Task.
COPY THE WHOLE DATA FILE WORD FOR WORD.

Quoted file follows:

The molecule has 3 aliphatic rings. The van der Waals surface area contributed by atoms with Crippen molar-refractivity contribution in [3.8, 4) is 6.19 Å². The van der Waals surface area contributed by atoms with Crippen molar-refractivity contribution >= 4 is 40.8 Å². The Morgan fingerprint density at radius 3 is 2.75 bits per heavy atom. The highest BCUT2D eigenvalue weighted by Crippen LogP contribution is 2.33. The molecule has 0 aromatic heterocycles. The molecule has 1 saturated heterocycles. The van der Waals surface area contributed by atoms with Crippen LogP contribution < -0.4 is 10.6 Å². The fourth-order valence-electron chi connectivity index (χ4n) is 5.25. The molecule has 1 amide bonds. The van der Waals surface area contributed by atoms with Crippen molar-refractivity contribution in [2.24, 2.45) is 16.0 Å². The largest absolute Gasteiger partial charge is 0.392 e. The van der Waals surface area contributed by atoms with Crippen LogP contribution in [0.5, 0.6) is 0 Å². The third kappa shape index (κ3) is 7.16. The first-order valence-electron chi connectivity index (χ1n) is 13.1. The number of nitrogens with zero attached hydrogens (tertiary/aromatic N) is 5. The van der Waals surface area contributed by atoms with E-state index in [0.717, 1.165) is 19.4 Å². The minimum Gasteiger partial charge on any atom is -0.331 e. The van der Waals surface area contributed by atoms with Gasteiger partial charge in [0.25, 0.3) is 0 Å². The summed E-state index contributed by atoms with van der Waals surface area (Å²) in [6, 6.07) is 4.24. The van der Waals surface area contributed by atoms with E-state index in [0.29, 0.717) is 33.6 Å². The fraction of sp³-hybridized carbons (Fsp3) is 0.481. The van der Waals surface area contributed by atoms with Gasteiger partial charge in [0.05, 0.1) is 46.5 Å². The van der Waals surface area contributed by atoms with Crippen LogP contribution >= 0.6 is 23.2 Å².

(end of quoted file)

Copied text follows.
The molecule has 3 aliphatic rings. The van der Waals surface area contributed by atoms with Crippen molar-refractivity contribution in [3.8, 4) is 6.19 Å². The van der Waals surface area contributed by atoms with Crippen molar-refractivity contribution >= 4 is 40.8 Å². The Morgan fingerprint density at radius 3 is 2.75 bits per heavy atom. The highest BCUT2D eigenvalue weighted by Crippen LogP contribution is 2.33. The molecule has 0 aromatic heterocycles. The molecule has 1 saturated heterocycles. The van der Waals surface area contributed by atoms with Crippen LogP contribution < -0.4 is 10.6 Å². The fourth-order valence-electron chi connectivity index (χ4n) is 5.25. The molecule has 1 amide bonds. The van der Waals surface area contributed by atoms with Crippen molar-refractivity contribution in [2.24, 2.45) is 16.0 Å². The largest absolute Gasteiger partial charge is 0.392 e. The van der Waals surface area contributed by atoms with Crippen LogP contribution in [0.5, 0.6) is 0 Å². The third kappa shape index (κ3) is 7.16. The first-order valence-electron chi connectivity index (χ1n) is 13.1. The number of nitrogens with zero attached hydrogens (tertiary/aromatic N) is 5. The van der Waals surface area contributed by atoms with E-state index in [0.717, 1.165) is 19.4 Å². The minimum Gasteiger partial charge on any atom is -0.331 e. The van der Waals surface area contributed by atoms with Gasteiger partial charge in [0.25, 0.3) is 0 Å². The summed E-state index contributed by atoms with van der Waals surface area (Å²) in [6, 6.07) is 4.24. The van der Waals surface area contributed by atoms with E-state index in [0.29, 0.717) is 33.6 Å². The fraction of sp³-hybridized carbons (Fsp3) is 0.481. The van der Waals surface area contributed by atoms with Gasteiger partial charge in [0.05, 0.1) is 46.5 Å². The van der Waals surface area contributed by atoms with Crippen LogP contribution >= 0.6 is 23.2 Å².